Jim and I go way back to the old Carter days, and I consider myself a delicate hybrid of fan and friend; I have certainly made it my business to promote his good works ever since in whatever modest way that I can (when his School album came out in 2006, I was able to get him and his guitar onto Radio 2 when, preposterously, I was asked to fill in for Mark Radcliffe and was allowed to choose my guest; I also think I might have made the introductions that put him inside Robin Ince’s pluralist circle of trust, which led to his glorious, 23-piece-orchestra rendition of Angelstrike! at Nine Lessons and Carols in 2009, and his subsequent casting in White and Ward’s Gutted musical at Edinburgh).

So it is that Jim flatters me by caring what I think and asking me to read his books before they are published, and I flatter him back by supplying a quote (luckily, I have liked them all so far!), and then he flatters me back by printing my quotes in his press releases. For Jarvis Ham, he and his publisher have made me especially proud by putting one of my quotes on the front cover. And it’s a hardback! I wouldn’t have missed the launch for the world. It’s slightly odd when you are a friend and a fan, I concede. But I’ve been standing and watching him play, or speak, for years, and you get used to tapping a toe and joining in the warm applause – and, in the case of that gig at the Bull & Gate in September 2010, shouting out stupid drunken things like some prick of a heckler – and that’s what happened on Thursday. It was a happy occasion. I don’t get out much in the evenings, but you make exceptions when it’s important.

Last night, Michael Legge and I had our second date in less than a week when we attended What Is Love Anyway? at the Bloomsbury Theatre in London. (He’d be at Jim’s launch, too. He is also a friend-fan.) This is the latest one-man show of another of my friends who is successful. I have seen every show Richard Herring has done since 2001, when, in Edinburgh, I saw Christ On A Bike: The First Coming. As I used to like to point out when he and I spoke more often than we do now, I paid to go and see that show twice, as I also saw it when it transferred to London. In the ensuing years, I stopped paying as he and I developed a friendship via 6 Music and Banter, and I guess it’s ironic that by the time of The Second Coming at Edinburgh in 2010, I was his comedy partner. As such I was a combination of friend and fan and partner, which is a heavy load to bear, I can tell you. The “partner” part sometimes enhanced the “friend” part and at other times seemed to destroy it, but even in our darkest days, I remained a fan.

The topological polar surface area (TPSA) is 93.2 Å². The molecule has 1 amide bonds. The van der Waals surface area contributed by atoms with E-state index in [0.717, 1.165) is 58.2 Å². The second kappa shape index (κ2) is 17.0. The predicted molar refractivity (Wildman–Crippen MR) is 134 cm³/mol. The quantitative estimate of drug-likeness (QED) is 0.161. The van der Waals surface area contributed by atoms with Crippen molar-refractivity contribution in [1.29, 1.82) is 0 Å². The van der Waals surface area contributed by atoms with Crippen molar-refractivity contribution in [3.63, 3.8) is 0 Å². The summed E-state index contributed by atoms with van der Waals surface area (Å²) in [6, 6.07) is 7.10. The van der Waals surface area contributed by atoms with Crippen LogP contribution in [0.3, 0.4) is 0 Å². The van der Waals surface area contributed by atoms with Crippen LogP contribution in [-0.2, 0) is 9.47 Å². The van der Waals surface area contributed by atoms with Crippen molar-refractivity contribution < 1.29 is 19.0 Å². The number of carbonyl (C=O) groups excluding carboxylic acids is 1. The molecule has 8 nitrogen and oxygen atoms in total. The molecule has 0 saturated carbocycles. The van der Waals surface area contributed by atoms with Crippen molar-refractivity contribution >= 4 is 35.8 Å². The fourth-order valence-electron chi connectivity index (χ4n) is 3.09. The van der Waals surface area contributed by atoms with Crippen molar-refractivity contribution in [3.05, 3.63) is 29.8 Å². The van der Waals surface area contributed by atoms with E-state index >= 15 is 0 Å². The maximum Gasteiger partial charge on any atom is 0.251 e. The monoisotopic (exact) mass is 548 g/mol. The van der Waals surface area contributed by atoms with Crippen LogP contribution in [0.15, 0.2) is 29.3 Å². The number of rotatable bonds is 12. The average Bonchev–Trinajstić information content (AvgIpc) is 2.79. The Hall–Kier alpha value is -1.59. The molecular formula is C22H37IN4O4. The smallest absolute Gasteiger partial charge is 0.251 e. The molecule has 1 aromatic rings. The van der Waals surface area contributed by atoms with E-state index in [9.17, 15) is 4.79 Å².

This was the penultimate performance of What Is Love Anyway?, and this means I was seeing it at its most honed and perfected. I’m glad I waited, as I’m pretty certain this is his crowning achievement thus far. Of all ten of his shows that I have seen (many of them twice), this is the most mature, and the most ambitious, and most moving. It flows beautifully from one passage to the next, and the climax involving his grandmother, Alzheimer’s and glitter is one of the most expertly constructed of his long career.

I was proud to know him. It actually seems preposterous that he and I once stood and sat on the same stage at the Bloomsbury and entertained a similar audience. But we did. Of course, of the two of us, Richard is the one who’s still doing it, and improving, and honing, and perfecting. It’s his gig. Not mine. I had blagged some comp tickets last night, but aside from that luxury – a luxury based on a friendship that may have become a little more formal but survives as such – I was there as a fan.